Reading, Writing, Arithmetic, and Programming?

By on May 12, 2015

The Three “R’s” Plus One “P”

For centuries the British Education System was founded on the basic literacy and numeracy concepts of Reading, Writing and Arithmetic (also known as the 3Rs).  Ever since its implementation in Victorian times, this compulsory learning program has gone largely unchallenged — That is until last year, when computer programming was incorporated into the 2014 School Curriculum as a fourth core subject. Hence, it is now  mandatory for every child in Britain from the age of five upwards to learn how to program a computer.  By raising this subject to the same status as English and Math, the British government has come to recognize Computer Programming as a fundamental 21st century life skill;  one which shares the same level of importance as the 3R’s.

Students on computers

Not everyone agrees with this philosophy though; some experts such as  Linus Torvalds the founder of the Linux operating system do not believe everybody needs to learn how to program a computer. When posed this question at a Q&A session for Business Insider, Torvalds is quoted as saying —  “I think it’s reasonably specialized, and nobody really expects most people to have to do it. It’s not like knowing how to read and write and do basic math”.

However, there are other influential figures in the Information Technology (IT) sphere who strongly disagree with Torvalds point of view. Bill Gates the co-founder of Microsoft is quoted as saying — “Learning to write programs stretches your mind, and helps you think better, creates a way of thinking about things that I think is helpful in all domains.”  Gates is not alone in his thinking here, there are other prominent figures in the industry such as Mark Zuckerberg the founder and creator of Facebook who have joined him in donating millions of dollars to — a non profit organization that believes every student should be given the opportunity to learn how to program.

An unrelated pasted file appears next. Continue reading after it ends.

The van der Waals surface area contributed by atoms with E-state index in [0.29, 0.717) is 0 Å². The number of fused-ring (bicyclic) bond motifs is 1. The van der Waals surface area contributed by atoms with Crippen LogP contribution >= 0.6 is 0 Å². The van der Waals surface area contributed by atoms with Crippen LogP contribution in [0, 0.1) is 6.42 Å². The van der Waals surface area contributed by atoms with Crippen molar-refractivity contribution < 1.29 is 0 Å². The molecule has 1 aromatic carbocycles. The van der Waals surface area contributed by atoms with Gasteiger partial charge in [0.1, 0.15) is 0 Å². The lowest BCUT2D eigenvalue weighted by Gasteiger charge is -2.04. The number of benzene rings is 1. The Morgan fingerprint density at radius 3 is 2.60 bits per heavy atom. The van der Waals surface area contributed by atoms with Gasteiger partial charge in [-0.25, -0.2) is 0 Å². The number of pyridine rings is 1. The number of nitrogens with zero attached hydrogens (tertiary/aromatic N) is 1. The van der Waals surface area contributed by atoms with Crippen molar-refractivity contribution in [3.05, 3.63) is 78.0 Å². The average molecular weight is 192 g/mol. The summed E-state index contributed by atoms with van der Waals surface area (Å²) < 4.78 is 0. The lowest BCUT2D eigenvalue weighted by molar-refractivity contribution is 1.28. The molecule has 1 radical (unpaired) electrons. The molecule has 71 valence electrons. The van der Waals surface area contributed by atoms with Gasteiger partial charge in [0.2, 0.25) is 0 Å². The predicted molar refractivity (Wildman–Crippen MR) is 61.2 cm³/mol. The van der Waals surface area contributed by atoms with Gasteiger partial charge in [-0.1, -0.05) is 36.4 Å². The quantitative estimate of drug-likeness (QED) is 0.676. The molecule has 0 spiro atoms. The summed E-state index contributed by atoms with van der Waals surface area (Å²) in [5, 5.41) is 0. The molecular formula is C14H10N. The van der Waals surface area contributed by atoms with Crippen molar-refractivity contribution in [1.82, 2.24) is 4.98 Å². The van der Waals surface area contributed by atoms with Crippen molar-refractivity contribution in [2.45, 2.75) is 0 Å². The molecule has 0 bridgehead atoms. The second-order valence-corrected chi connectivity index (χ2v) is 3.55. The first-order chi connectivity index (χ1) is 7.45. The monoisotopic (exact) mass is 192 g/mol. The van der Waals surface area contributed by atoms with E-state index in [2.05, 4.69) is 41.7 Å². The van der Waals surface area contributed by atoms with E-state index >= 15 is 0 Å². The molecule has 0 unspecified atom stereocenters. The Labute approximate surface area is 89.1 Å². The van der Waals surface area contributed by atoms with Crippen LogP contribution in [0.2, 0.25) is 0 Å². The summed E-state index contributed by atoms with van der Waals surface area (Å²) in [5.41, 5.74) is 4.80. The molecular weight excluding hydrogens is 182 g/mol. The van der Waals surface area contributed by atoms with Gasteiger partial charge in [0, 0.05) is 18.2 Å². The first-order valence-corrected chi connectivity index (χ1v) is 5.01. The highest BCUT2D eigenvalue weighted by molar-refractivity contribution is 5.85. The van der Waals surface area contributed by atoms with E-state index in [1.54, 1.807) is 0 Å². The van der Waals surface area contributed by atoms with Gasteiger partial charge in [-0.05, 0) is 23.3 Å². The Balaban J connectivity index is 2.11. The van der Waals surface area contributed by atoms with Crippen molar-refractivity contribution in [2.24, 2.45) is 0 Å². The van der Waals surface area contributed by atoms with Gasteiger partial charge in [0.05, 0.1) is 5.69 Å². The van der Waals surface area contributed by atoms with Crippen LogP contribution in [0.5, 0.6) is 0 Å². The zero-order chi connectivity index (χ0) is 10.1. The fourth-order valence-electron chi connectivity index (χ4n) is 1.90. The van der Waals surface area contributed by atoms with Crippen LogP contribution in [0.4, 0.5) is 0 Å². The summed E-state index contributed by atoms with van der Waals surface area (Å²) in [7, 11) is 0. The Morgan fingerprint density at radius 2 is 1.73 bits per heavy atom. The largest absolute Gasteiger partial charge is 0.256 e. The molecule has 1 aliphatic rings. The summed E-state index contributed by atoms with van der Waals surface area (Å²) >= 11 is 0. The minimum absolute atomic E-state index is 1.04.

BBC:  Teaching Kids to code in the UK

Whether or not you agree with the viewpoint that says learning to program has become as fundamental as reading and writing in the age of information.  It cannot be denied that by changing many aspects of business performed by the workforce, technology now dominates every area of Industry and Commerce.  Yes it may be true that not everyone is going to end up working as a programmer; however, advances in technology are spawning new employment opportunities that were never heard of several decades ago.

An article published in Pew Research states there were an estimated 165,100 Americans working as Computer Network Support Specialists in 2013.  In addition to this, 141,270 worked as Computer Network Architects and 78,020 as Information Security Analysts.  None of these occupations existed in their own right in 1999, yet each one either requires or would benefit greatly from at least some knowledge of computer programming.

Contrary to popular belief, programming is much more than just producing lines of error free code; it requires a specific set of skills, many of which can be easily transferred into other areas of the workforce. Indeed, the demand for these type of skills is steadily growing outside the realms of programming, as technology continues to change the way many tasks are performed.  According to a Forbes Magazine publication; the top 10 skills most sought after by employers in millennials are as follows:

  1. Ability to work in a team
  2. Ability to make decisions and solve problems
  3. Ability to plan,organize and prioritize work
  4. Ability to communicate verbally with people inside and outside the organization
  5. Ability to obtain and process information
  6. Ability analyze quantitative data
  7. Technical knowledge related to the job
  8. Proficiency with computer software programs
  9. Ability to create and/or edit written reports
  10. Ability to sell and influence others



Programming Requires a Complete Change of Mindset

Software development is based upon algorithms which are formulae comprised of a precise set of instructions for solving a particular problem. Some of the simplest examples of algorithms used in everyday life include — the list of ingredients and instructions required to follow a recipe, or a pattern which used for knitting an item of clothing.  In learning how to create computer based algorithms, the discipline of precision and attention to detail become second nature to the individual.